Are the Asymmetric Risks Upstream in Islamic Banks an Obstacle to the Principle of Money as a Relay to Capital?

  •  Alim Belek    


Banks in developing countries are too much liquidity, result of the poor sectoral allocation of resources, caused
by their inefficiency in the production of information and in the management of risk. The economies of
developing countries are, also, in a context of financial repression where the rates are capped at low levels
paying evil savings and do not favor the formation of capital. The great importance of liquidity at the strict sense
M1 in the monetary mass (80% according to Goldsmith, 1969) in the economies of developing countries and the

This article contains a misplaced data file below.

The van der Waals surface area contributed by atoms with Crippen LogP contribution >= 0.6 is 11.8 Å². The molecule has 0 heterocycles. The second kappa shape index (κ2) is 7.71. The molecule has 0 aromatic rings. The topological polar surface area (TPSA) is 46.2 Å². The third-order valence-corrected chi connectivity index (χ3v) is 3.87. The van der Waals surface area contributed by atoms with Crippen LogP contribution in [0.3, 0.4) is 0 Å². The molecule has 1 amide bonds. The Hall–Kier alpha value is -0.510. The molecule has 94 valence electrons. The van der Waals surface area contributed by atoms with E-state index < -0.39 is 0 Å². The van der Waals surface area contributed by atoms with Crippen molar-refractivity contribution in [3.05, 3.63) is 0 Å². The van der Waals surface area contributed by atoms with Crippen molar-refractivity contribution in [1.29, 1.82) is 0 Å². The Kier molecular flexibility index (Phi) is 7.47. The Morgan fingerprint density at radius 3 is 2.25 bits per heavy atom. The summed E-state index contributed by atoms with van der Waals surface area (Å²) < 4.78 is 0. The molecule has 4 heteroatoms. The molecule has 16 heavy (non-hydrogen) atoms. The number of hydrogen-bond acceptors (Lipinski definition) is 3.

lack of substitutability between physical capital and financial capital established by McKinnon (1973) brings
him to advocate for these economies the principle of money as a relay to capital.
The alternative posed by Islamic banks, effective in the production of information (Alim B., 2011) and in the risk
management (Khan M., 1986; Alim B., 2011) favorable to a better sectoral policy, faced to a peculiar asymmetric
risk upstream of the financing operation. The purpose of the study is to show that this risk, mainly financial, has
such effect to reduce or even eliminate the utility of depositors and may constitute a barrier to the principle of
money as a relay to capital. If Islamic banking is recommendable because adapted to the financing of emerging
economies, it should be defined for this system the management mechanisms of this type of risk with evident

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